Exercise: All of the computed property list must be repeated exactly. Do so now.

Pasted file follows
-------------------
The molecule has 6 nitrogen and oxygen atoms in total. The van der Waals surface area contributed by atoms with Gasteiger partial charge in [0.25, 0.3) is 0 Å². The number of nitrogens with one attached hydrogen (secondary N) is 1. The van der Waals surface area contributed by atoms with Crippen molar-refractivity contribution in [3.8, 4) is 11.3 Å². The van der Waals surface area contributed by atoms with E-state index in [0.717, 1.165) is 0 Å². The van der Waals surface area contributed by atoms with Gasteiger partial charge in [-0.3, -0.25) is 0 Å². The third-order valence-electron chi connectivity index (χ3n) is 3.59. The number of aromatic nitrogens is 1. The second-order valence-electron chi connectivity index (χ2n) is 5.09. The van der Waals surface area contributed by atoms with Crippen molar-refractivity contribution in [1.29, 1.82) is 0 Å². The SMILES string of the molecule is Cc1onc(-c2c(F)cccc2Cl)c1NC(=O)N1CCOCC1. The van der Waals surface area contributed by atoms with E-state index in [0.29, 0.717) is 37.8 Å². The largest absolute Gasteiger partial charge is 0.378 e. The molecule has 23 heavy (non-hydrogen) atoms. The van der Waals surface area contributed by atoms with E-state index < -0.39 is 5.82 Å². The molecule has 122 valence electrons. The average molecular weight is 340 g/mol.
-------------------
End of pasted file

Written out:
The molecule has 6 nitrogen and oxygen atoms in total. The van der Waals surface area contributed by atoms with Gasteiger partial charge in [0.25, 0.3) is 0 Å². The number of nitrogens with one attached hydrogen (secondary N) is 1. The van der Waals surface area contributed by atoms with Crippen molar-refractivity contribution in [3.8, 4) is 11.3 Å². The van der Waals surface area contributed by atoms with E-state index in [0.717, 1.165) is 0 Å². The van der Waals surface area contributed by atoms with Gasteiger partial charge in [-0.3, -0.25) is 0 Å². The third-order valence-electron chi connectivity index (χ3n) is 3.59. The number of aromatic nitrogens is 1. The second-order valence-electron chi connectivity index (χ2n) is 5.09. The van der Waals surface area contributed by atoms with Crippen molar-refractivity contribution in [1.29, 1.82) is 0 Å². The SMILES string of the molecule is Cc1onc(-c2c(F)cccc2Cl)c1NC(=O)N1CCOCC1. The van der Waals surface area contributed by atoms with E-state index in [0.29, 0.717) is 37.8 Å². The largest absolute Gasteiger partial charge is 0.378 e. The molecule has 23 heavy (non-hydrogen) atoms. The van der Waals surface area contributed by atoms with E-state index < -0.39 is 5.82 Å². The molecule has 122 valence electrons. The average molecular weight is 340 g/mol.